The Paycheck Protection Program (PPP) was created under the Coronavirus Aid, Relief, and Economic Security Act (CARES Act) to help provide relief to small businesses through loans that are forgivable and guaranteed by the Small Business Administration (SBA). Lenders who process PPP loans earn a fee from the SBA upon funding the loan. In addition, PPP loans bear a 1% interest rate.
Since its inception, the program has provided a total of $550B of funding to businesses. The second wave of the PPP loans (PPP2), which was put into place in January 2021, has been equally popular, lending $35B in the first week. As a result, in recent months, these loans have become a material part of bank balance sheets. With changes in the program with each subsequent wave of funding from the SBA, this has raised many questions for lenders on:
- The right processes to track and report on these loans to the SBA and to investors.
- The appropriate accounting for these loans.
- Reserving considerations for these loans.
These questions are compounded by the fact that the guidance for these loans has changed with additional funding in June 2020 and the PPP2 program. Many financial institutions have not had to deal with significant deferred fees in the past and the impact that they have on loan yield.
This post focuses on the first two questions. Part II will focus specifically on the reserving considerations.
The first question that’s arisen around these loans is how they should be classified. The AICP addressed this question in TQA 2130.42, noting that creditors should account for advances made under the PPP and PPP2 programs as interest-bearing loans receivable, and not as facilitated government grants.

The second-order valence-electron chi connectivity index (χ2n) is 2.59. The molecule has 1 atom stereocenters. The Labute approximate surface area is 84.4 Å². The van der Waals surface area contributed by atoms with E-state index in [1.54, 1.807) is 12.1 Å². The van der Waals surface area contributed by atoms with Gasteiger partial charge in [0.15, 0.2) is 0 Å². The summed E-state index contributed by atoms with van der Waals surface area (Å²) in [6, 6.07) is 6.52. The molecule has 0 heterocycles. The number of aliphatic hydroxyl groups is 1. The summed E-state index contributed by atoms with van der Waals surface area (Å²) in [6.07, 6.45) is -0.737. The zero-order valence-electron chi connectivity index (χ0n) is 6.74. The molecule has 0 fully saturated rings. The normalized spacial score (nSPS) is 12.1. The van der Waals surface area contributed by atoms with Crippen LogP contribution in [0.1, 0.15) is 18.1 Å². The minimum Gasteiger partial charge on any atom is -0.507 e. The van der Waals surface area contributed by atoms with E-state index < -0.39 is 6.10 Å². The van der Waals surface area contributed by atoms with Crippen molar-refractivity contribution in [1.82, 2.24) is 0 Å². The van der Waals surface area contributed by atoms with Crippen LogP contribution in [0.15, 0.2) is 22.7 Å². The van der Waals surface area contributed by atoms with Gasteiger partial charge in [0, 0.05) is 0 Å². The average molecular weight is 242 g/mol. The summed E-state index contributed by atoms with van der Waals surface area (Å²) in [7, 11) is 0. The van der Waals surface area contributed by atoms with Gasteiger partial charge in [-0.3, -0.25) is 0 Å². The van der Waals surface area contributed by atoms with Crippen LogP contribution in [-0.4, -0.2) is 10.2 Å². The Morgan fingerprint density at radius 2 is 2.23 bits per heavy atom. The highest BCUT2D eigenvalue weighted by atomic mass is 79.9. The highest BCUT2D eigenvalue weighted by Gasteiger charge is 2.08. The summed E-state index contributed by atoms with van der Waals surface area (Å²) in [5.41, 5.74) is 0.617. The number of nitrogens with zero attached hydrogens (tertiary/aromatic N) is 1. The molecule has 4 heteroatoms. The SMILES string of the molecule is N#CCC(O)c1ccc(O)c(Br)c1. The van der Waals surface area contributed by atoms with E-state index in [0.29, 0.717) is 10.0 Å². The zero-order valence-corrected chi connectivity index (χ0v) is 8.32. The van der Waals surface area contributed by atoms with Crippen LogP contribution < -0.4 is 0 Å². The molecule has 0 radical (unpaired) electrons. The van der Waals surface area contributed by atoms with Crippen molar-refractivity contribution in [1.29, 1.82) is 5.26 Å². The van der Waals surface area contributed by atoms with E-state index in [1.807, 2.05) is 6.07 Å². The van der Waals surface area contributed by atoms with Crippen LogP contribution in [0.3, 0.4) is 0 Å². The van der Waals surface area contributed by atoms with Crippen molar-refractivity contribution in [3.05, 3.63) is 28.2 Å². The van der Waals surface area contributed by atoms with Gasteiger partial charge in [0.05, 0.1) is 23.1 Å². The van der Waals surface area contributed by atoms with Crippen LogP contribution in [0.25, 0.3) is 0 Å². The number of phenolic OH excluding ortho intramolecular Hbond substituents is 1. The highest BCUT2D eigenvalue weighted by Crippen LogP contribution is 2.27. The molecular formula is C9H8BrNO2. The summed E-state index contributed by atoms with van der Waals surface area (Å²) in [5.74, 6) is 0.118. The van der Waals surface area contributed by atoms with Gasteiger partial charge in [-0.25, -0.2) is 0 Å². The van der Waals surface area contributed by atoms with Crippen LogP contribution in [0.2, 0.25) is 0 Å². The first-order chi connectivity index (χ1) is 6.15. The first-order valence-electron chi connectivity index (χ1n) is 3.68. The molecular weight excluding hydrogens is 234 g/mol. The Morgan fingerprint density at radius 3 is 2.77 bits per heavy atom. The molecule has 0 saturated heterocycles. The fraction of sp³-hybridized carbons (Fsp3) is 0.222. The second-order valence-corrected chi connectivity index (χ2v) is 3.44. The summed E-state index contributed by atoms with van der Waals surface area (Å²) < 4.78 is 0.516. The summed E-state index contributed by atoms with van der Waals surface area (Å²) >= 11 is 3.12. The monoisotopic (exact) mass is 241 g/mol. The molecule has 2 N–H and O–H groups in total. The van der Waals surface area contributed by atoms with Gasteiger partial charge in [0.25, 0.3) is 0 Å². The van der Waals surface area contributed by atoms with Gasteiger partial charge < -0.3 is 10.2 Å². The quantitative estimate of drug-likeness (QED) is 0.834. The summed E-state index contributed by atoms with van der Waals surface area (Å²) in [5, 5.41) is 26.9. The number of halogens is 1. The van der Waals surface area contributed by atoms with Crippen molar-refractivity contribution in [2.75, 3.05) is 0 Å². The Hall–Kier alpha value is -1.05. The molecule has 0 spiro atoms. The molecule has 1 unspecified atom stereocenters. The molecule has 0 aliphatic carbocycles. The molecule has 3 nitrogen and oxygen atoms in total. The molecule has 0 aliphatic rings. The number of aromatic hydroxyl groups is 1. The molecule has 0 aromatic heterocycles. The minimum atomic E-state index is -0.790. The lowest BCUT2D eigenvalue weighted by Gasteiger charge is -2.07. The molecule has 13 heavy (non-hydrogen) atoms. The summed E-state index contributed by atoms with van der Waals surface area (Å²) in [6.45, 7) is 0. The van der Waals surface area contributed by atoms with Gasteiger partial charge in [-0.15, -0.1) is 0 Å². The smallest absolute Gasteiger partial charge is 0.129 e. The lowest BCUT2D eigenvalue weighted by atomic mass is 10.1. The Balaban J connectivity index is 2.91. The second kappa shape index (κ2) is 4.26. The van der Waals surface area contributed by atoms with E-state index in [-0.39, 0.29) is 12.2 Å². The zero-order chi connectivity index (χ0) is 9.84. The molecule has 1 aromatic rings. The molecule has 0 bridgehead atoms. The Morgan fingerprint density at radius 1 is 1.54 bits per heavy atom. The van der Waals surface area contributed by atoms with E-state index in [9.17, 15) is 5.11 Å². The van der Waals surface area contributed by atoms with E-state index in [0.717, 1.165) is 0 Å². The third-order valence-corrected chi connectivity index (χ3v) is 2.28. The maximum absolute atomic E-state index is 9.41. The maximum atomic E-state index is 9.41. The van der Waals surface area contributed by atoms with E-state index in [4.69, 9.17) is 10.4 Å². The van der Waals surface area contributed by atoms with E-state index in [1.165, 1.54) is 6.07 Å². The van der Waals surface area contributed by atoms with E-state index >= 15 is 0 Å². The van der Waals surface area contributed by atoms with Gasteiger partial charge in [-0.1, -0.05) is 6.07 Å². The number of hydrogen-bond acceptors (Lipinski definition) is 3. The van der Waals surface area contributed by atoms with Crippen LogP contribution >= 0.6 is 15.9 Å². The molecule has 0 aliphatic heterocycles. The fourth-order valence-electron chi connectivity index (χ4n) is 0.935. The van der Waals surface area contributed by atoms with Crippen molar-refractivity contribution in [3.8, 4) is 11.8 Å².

Loan tracking requirements have varied throughout the rollout of the program, with requirements evolving as the program continues. Loan systems must be flexible to allow appropriate setup for the variation in these.
For example, the term of SBA loans was initially two years for the first wave and extended to five years for subsequent programs. For another, the application to be filled out and the reporting to SBA changed from the first PPP loans to PPP2 loans. In addition, the calculation of the maximum loan amount for a borrower has changed between the programs and is also dependent on whether the loan is a first or second draw. It is the lender’s responsibility to calculate the correct maximum loan amount and to report that to the SBA.
Additionally, and notably, the processing fee paid to servicers by the SBA varies based on the amount of the loan as originated. As such, business rules will need to be in place to ensure that the lender accurately calculates the appropriate accrual.
Finally, the processing fee paid to the creditor may be subject to clawback by the SBA if any one of the following criteria applies:
- The PPP loan is canceled or voluntarily terminated and repaid after disbursement but before the borrower-certification safe harbor date.